“Some of my family from New Orleans will [attend my graduation] too,” he says. “I can’t wait.”

Cindi Figuero’s parents left her with a grandmother and an aunt in El Salvador.

Cindi Figuero / PHOTO BY Benjamin Hager

When they moved to the U.S. it would have been too difficult to bring her along at the time.

She accepted the situation for a while, but when she was 13, she realized she was missing something.

“My mom had a baby. I already had one sister I didn’t know, and I wanted to know my new sister. My parents sent me money and photos, but I was sad. I wanted to grow up with my sisters. One day, I just told them I had to come.”

Once she arrived in the U.S., things became scary, she says. She enrolled at Forest Meadow Junior High, a school with a population of about 600 students, without knowing a word of English.

“It was so hard. I didn’t know anyone. I really wanted to quit. But, look, I’m still here,” she says and sits up a little straighter.

She worked tirelessly to learn the language. She studied English magazines, looking up words one-by-one in the dictionary. In her RISD English as a Second Language classes she met others who were struggling and teachers who genuinely wanted to help.

“The teachers were so patient,” she says. “They tried to get to know me — I want to thank them.”

In high school, her 11th grade English teacher, Corrie Myers, helped her continue to build her confidence and prompted her to think about college.

“College hadn’t even crossed my mind. I had no idea how to do anything toward going to college, but Miss Myers and AVID showed me.”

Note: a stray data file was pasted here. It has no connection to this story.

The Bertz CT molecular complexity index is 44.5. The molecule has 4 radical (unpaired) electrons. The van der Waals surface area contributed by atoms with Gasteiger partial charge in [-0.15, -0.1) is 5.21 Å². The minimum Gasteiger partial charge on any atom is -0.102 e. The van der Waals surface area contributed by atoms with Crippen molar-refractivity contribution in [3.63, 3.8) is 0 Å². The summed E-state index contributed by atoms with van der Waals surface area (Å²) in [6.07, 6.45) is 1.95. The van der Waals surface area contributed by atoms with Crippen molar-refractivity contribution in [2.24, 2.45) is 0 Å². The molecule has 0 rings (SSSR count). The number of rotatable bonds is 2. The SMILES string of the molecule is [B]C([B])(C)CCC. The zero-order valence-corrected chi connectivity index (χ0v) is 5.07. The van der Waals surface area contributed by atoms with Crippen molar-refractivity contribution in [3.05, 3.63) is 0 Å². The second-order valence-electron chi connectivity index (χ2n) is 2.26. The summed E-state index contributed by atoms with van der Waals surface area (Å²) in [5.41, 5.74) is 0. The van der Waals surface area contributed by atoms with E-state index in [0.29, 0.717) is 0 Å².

Myers, coordinator of AVID, says she can’t take credit for Figuero’s success.

AVID is like a family, Meyers says, and the students help and support one another.

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Myers says she was impressed with Figuero’s willingness to learn.

“Her English that first year grew by leaps and bounds. It was impressive that she learned so fast,” Myers says. “Some of the ESL students I meet want so badly to be here. They are so grateful for the opportunity to have what we have that they work very hard for it. That was Cindi — hardworking and eager.”

Figuero joined the League of United Latin American Citizens (LULAC) and is working toward becoming an American citizen.

“I have a document that allows me to legally attend school as long as I am working toward my citizenship; I am in the process of becoming a citizen.”

As for her sisters, they are glad to have her home.

“It was worth the struggle,” Figuero says. “My sisters, especially Fatima, who is 9 (years old) now — she introduces me to her friends — seem so happy that I am here.”

Figuero wants to be a nurse.

“I like to help people. When I was a little girl, I always used to pretend to be a nurse.” She plans to attend El Centro college for two years and then transfer to a four-year school.

For now, she’s grateful her journey will include walking across the stage at graduation.

“I went to last year’s graduation, and I just can’t describe the feeling that the idea of walking across that stage with my friends gives me.”

Tuan Lang is a tiny ball of energy.

Tuan Lang / PHOTO BY Benajamin Hager

For two and a half years, she lived in Malaysia, hiding in a small house with 19 fellow refugees that included her own family of seven.